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Iraq Transition

Iraq mourns stampede victims

Baghdad, Najaf scenes of funerals for nearly 1,000 Shiites

The mother and sister of a man killed in the stampede touch his coffin.



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BAGHDAD, Iraq (CNN) -- Thousands of people have gathered in Baghdad for funerals of the nearly 1,000 Shiite Muslim pilgrims killed in a mass stampede during a religious procession.

Police said 965 pilgrims drowned or were trampled to death and 810 others injured in Wednesday's crush on a bridge in northern Baghdad.

Weeping families and friends are holding funeral processions on the streets of Baghdad as well as in the Shiite holy city of Najaf, and relatives are still arriving at hospitals to identify the dead.

Prime Minister Ibrahim al-Jaafari visited the hospital where many of the victims were taken.

The government announced three days of national mourning and said relatives of victims would be paid compensation of about $2,000 for every person lost.

The chaos began when rumors of an imminent suicide bombing spread through the more than 1 million people gathering at a Shiite shrine in the capital.

Authorities said they believe such talk created panic on the al-A'imma bridge over the Tigris River. During the commotion, a railing gave way, and people fell to the river below. (See video of the bridge jammed with people after the panic.)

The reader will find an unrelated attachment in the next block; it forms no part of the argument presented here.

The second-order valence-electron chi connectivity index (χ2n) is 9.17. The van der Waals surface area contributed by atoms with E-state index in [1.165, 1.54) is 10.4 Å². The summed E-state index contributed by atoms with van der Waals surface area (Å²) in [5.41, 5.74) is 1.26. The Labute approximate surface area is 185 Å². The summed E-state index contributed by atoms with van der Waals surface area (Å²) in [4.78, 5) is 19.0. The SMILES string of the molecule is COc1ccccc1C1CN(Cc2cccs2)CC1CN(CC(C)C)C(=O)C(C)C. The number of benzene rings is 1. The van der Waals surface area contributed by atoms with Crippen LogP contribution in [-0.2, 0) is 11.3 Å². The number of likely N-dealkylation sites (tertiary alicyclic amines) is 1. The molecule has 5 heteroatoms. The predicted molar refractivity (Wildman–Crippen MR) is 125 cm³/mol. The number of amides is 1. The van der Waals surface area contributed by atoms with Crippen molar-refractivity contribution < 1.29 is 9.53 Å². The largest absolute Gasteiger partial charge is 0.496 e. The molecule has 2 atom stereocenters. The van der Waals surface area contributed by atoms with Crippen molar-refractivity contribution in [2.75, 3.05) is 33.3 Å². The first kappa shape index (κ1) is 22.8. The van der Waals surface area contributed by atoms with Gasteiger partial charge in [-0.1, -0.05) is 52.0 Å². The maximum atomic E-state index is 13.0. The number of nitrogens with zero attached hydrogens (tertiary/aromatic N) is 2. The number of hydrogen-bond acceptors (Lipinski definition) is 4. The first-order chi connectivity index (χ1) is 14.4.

Three hours earlier, an insurgent mortar attack near the same Kadhimiya mosque killed seven people and wounded 36 others.

Government officials are investigating that attack and the stampede. They said they also want to explore the extent of any "technical defects" on the bridge.

"This will leave a scar in our souls and will be remembered with those who died in the result of terror acts," President Jalal Talabani said.

The scale of the tragedy shocked the nation, prompting comparisons to stampedes at other religious events, such as those in Mecca during the annual Hajj pilgrimage in Saudi Arabia.

Wednesday's ceremony is one that annually attracts millions of Shiite pilgrims to Baghdad.

The Shiite faithful converge on the Kadhimiya mosque to commemorate the martyrdom of Imam Moussa al-Khadhem, a prominent figure in Shiite history buried there.

Security had been tight at the bridge, with barricades and searches adding to the congestion.

The bridge across the Tigris leads to the shrine and is an important juncture in Baghdad -- separating Kadhimiya from Adhamiya, a longtime insurgent stronghold with a strong Sunni Arab presence.

Al-Jaafari gave a nationally televised address about the stampede and earlier mortar attack in an attempt to calm Iraqis.

He urged people "to be patient with the current circumstances" and called on the country's Shiites, Sunnis and Christians "to think about the benefit of Iraq."

"We heard the news that some of those enemies attacked innocent people with mortars killing our faithful sons. This attack caused chaos among the Iraqi people in other areas in Baghdad and then because of the technical defects of the bridge, many people were martyred."

Other developments

  • U.S. Marine planes pounded what officials described Thursday as "an identified terrorist safe haven" in the western Anbar province near the Syrian border. The 2nd Marine Division said that F/A 18s obliterated a building in Husayba with precision-guided, 500-pound bombs, adding that the number killed in the airstrikes was undetermined.
  • The Iraqi government on Thursday hanged three people convicted of murder and rape, according to Laith Kubba, a spokesman for the prime minister's office. The hangings marked the first time since the toppling of Saddam Hussein's regime in 2003 that such executions had been carried out. (Full story)
  • CNN's Enes Dulami, Cal Perry, Kianne Sadeq and Mohammed Tawfeeq contributed to this report.

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